Bankruptcy and Student Loan Debt

One objective of filing Chapter 7 or Chapter 13 bankruptcy is obtaining a discharge of consumer debts. However, certain debts are non-dischargeable, and student loans are often among them. The sole exception is when a debtor can prove that repaying the students loans would cause an undue hardship. If you can prove undue hardship, you can get your student loans discharged.

In most courts, you can either get the entirety of your student loan discharged, or you cannot get it discharged at all. Certain courts, however, may be willing to discharge a portion of the student loan if you pass the hardship test that they employ.

Generally if you want to discharge student loans, you will need to file a Complaint to Determine Dischargeability with the bankruptcy court. This initiates an adversary proceeding separate from your bankruptcy case. You will then need to prove to the court that repaying loans would cause an undue hardship. In addition to affirmatively showing undue hardship, you may also have various defenses to a creditor’s proof of claim, such as breach of contract or unfair business practices. If you successfully prove one or more of these defenses, you will not need to repay the debt.

It is difficult to pass the undue hardship test, but not impossible. An academic paper published in the American Bankruptcy Law Journal found that at least 40% of debtors who include their student loans in their bankruptcy filing were able to get some or all of their student loans discharged.

Undue Hardship Test

Undue hardship is determined according to different tests, depending on the court, but most courts grant an undue hardship motion only in a very narrow range of cases. Most commonly, you can get a student loan discharge only if you experience a serious disability that prevents you from being able to work and have dependents, or you are elderly. It may help to consult an experienced bankruptcy attorney who knows which undue hardship test is applied in your local bankruptcy court and how it is applied. If your attorney knows what courts in your area have done in the past, you will have a better chance of persuading the court. Moreover, an attorney can help you litigate a defense to a creditor’s proof of claim.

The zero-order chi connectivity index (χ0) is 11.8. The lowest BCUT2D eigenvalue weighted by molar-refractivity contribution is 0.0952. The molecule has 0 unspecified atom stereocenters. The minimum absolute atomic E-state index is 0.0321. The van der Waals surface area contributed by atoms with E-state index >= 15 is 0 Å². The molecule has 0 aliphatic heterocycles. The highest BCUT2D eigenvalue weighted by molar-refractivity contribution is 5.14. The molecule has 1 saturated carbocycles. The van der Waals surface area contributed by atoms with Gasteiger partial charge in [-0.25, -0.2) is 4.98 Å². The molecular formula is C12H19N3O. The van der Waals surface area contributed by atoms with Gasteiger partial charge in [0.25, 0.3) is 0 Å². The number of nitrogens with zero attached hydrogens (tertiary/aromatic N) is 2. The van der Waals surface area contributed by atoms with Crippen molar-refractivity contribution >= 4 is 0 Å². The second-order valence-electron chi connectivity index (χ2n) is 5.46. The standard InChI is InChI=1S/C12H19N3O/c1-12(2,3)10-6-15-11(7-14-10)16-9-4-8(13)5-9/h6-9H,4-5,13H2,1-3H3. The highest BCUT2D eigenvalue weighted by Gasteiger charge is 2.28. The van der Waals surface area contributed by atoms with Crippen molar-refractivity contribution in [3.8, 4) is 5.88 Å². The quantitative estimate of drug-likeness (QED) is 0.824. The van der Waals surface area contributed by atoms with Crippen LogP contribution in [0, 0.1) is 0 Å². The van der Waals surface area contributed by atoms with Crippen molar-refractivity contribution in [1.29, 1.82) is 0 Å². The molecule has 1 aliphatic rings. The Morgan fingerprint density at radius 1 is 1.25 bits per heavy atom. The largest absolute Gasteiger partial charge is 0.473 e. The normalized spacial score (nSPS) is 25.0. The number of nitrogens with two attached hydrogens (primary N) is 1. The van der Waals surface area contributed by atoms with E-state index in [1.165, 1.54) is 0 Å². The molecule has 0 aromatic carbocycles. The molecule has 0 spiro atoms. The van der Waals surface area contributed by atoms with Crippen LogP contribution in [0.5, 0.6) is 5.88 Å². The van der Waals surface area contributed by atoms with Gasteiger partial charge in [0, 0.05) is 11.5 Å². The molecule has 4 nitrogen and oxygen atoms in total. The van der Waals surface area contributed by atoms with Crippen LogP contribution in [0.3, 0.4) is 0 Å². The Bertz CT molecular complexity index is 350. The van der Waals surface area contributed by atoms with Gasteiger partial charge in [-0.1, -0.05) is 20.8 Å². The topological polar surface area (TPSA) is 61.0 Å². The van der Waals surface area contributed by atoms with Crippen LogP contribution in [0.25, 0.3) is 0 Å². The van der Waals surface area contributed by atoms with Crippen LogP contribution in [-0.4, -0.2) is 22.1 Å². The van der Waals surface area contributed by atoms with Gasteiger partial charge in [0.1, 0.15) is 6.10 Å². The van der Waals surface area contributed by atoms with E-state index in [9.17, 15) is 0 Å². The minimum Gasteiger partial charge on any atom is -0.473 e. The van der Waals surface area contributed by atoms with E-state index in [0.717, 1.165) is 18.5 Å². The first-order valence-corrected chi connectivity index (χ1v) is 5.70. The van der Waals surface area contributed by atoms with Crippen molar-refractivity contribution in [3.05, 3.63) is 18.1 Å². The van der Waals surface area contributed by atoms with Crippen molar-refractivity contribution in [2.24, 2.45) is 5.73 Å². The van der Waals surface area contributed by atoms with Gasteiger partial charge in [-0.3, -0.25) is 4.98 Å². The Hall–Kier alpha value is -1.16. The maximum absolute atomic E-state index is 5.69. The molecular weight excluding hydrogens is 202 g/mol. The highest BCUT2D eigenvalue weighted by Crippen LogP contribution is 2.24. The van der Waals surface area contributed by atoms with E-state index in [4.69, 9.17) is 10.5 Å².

One of the tests used by courts is the Brunner test. Under the Brunner test, you can only discharge student loans if:

  • Repaying the student loans would result in you and your dependents living in poverty and make you unable to maintain even a basic standard of living;
  • Your situation will continue over a substantial portion of the student loan repayment period; and
  • You have made a good-faith effort to repay the loans.

Another test used is the “totality of circumstances test.” Under this test, courts look at all relevant factors to decide whether paying back your student loans poses an undue hardship.

If you cannot pass the undue hardship test, and you have filed for Chapter 7, you will still owe the student loans after your Chapter 7 case is over. However, if you filed for Chapter 13, you may be able to pay a reduced amount during the course of your Chapter 13 plan, which takes 3-5 years. You will still need to repay student loans, however, when the Chapter 13 case is concluded and your consumer debts are discharged. 

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